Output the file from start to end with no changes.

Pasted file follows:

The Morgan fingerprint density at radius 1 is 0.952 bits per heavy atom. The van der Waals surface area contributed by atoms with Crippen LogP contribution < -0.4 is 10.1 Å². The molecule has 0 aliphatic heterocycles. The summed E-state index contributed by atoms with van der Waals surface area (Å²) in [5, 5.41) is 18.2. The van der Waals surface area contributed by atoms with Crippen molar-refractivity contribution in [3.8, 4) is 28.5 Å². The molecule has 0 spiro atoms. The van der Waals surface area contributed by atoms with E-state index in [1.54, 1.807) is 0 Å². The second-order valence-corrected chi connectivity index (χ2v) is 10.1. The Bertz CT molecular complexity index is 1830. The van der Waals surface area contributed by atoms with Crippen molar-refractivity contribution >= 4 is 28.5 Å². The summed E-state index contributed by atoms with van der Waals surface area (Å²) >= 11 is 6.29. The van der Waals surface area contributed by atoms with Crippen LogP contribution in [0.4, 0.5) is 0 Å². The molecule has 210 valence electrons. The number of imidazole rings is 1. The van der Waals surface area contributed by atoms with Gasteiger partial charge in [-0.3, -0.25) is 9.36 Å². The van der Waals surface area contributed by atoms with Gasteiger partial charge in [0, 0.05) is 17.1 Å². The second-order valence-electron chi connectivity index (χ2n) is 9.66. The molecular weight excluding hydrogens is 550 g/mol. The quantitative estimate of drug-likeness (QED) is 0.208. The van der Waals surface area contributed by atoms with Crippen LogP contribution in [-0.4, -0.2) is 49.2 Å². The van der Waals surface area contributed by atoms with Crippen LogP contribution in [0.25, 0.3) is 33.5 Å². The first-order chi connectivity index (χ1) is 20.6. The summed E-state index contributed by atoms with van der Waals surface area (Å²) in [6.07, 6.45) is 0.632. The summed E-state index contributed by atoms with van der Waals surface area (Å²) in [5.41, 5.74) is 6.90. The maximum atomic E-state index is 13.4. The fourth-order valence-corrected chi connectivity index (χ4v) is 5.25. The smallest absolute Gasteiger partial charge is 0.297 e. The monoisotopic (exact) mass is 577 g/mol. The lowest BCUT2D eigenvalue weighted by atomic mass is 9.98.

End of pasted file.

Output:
The Morgan fingerprint density at radius 1 is 0.952 bits per heavy atom. The van der Waals surface area contributed by atoms with Crippen LogP contribution < -0.4 is 10.1 Å². The molecule has 0 aliphatic heterocycles. The summed E-state index contributed by atoms with van der Waals surface area (Å²) in [5, 5.41) is 18.2. The van der Waals surface area contributed by atoms with Crippen molar-refractivity contribution in [3.8, 4) is 28.5 Å². The molecule has 0 spiro atoms. The van der Waals surface area contributed by atoms with E-state index in [1.54, 1.807) is 0 Å². The second-order valence-corrected chi connectivity index (χ2v) is 10.1. The Bertz CT molecular complexity index is 1830. The van der Waals surface area contributed by atoms with Crippen molar-refractivity contribution >= 4 is 28.5 Å². The summed E-state index contributed by atoms with van der Waals surface area (Å²) >= 11 is 6.29. The van der Waals surface area contributed by atoms with Crippen LogP contribution in [0.4, 0.5) is 0 Å². The molecule has 210 valence electrons. The number of imidazole rings is 1. The van der Waals surface area contributed by atoms with Gasteiger partial charge in [-0.3, -0.25) is 9.36 Å². The van der Waals surface area contributed by atoms with Gasteiger partial charge in [0, 0.05) is 17.1 Å². The second-order valence-electron chi connectivity index (χ2n) is 9.66. The molecular weight excluding hydrogens is 550 g/mol. The quantitative estimate of drug-likeness (QED) is 0.208. The van der Waals surface area contributed by atoms with Crippen LogP contribution in [-0.4, -0.2) is 49.2 Å². The van der Waals surface area contributed by atoms with Crippen LogP contribution in [0.25, 0.3) is 33.5 Å². The first-order chi connectivity index (χ1) is 20.6. The summed E-state index contributed by atoms with van der Waals surface area (Å²) in [6.07, 6.45) is 0.632. The summed E-state index contributed by atoms with van der Waals surface area (Å²) in [5.41, 5.74) is 6.90. The maximum atomic E-state index is 13.4. The fourth-order valence-corrected chi connectivity index (χ4v) is 5.25. The smallest absolute Gasteiger partial charge is 0.297 e. The monoisotopic (exact) mass is 577 g/mol. The lowest BCUT2D eigenvalue weighted by atomic mass is 9.98.